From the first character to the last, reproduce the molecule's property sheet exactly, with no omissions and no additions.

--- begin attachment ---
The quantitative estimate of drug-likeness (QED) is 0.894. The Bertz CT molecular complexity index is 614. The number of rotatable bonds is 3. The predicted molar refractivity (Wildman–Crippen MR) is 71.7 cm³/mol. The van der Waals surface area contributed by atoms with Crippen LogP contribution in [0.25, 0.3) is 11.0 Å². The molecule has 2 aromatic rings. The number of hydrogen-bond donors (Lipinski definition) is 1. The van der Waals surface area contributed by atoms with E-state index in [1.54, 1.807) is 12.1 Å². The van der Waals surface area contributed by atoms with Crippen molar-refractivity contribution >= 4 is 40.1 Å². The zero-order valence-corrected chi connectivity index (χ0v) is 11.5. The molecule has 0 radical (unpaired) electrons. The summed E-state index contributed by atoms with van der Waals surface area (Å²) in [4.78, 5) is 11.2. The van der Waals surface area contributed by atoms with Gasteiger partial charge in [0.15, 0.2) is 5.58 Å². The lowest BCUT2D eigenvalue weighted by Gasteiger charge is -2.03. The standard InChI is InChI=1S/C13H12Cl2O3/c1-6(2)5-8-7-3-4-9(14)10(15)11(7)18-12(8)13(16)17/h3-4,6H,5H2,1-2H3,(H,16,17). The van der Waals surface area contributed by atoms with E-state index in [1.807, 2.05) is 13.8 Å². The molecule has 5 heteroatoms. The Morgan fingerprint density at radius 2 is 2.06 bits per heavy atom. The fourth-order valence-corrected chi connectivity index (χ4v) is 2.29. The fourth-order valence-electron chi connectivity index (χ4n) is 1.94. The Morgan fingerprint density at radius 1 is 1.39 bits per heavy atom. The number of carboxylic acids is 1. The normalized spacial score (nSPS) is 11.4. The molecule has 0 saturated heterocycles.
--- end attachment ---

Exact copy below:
The quantitative estimate of drug-likeness (QED) is 0.894. The Bertz CT molecular complexity index is 614. The number of rotatable bonds is 3. The predicted molar refractivity (Wildman–Crippen MR) is 71.7 cm³/mol. The van der Waals surface area contributed by atoms with Crippen LogP contribution in [0.25, 0.3) is 11.0 Å². The molecule has 2 aromatic rings. The number of hydrogen-bond donors (Lipinski definition) is 1. The van der Waals surface area contributed by atoms with E-state index in [1.54, 1.807) is 12.1 Å². The van der Waals surface area contributed by atoms with Crippen molar-refractivity contribution >= 4 is 40.1 Å². The zero-order valence-corrected chi connectivity index (χ0v) is 11.5. The molecule has 0 radical (unpaired) electrons. The summed E-state index contributed by atoms with van der Waals surface area (Å²) in [4.78, 5) is 11.2. The van der Waals surface area contributed by atoms with Gasteiger partial charge in [0.15, 0.2) is 5.58 Å². The lowest BCUT2D eigenvalue weighted by Gasteiger charge is -2.03. The standard InChI is InChI=1S/C13H12Cl2O3/c1-6(2)5-8-7-3-4-9(14)10(15)11(7)18-12(8)13(16)17/h3-4,6H,5H2,1-2H3,(H,16,17). The van der Waals surface area contributed by atoms with E-state index in [1.807, 2.05) is 13.8 Å². The molecule has 5 heteroatoms. The Morgan fingerprint density at radius 2 is 2.06 bits per heavy atom. The fourth-order valence-corrected chi connectivity index (χ4v) is 2.29. The fourth-order valence-electron chi connectivity index (χ4n) is 1.94. The Morgan fingerprint density at radius 1 is 1.39 bits per heavy atom. The number of carboxylic acids is 1. The normalized spacial score (nSPS) is 11.4. The molecule has 0 saturated heterocycles.